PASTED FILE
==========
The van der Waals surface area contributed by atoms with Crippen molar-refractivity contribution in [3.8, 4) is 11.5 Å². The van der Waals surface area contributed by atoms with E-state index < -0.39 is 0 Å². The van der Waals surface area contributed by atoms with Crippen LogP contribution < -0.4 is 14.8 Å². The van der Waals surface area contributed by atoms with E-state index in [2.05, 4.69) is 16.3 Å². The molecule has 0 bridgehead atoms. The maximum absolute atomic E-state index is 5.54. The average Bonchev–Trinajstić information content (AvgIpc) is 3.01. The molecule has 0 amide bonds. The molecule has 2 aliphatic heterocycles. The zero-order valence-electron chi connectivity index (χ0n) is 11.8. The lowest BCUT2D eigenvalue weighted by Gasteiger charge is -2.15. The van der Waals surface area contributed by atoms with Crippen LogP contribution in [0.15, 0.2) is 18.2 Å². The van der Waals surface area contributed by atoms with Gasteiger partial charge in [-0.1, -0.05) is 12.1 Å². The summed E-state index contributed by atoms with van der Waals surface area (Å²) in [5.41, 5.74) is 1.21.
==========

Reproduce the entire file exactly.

The van der Waals surface area contributed by atoms with Crippen molar-refractivity contribution in [3.8, 4) is 11.5 Å². The van der Waals surface area contributed by atoms with E-state index < -0.39 is 0 Å². The van der Waals surface area contributed by atoms with Crippen LogP contribution < -0.4 is 14.8 Å². The van der Waals surface area contributed by atoms with E-state index in [2.05, 4.69) is 16.3 Å². The molecule has 0 bridgehead atoms. The maximum absolute atomic E-state index is 5.54. The average Bonchev–Trinajstić information content (AvgIpc) is 3.01. The molecule has 0 amide bonds. The molecule has 2 aliphatic heterocycles. The zero-order valence-electron chi connectivity index (χ0n) is 11.8. The lowest BCUT2D eigenvalue weighted by Gasteiger charge is -2.15. The van der Waals surface area contributed by atoms with Crippen LogP contribution in [0.15, 0.2) is 18.2 Å². The van der Waals surface area contributed by atoms with Gasteiger partial charge in [-0.1, -0.05) is 12.1 Å². The summed E-state index contributed by atoms with van der Waals surface area (Å²) in [5.41, 5.74) is 1.21.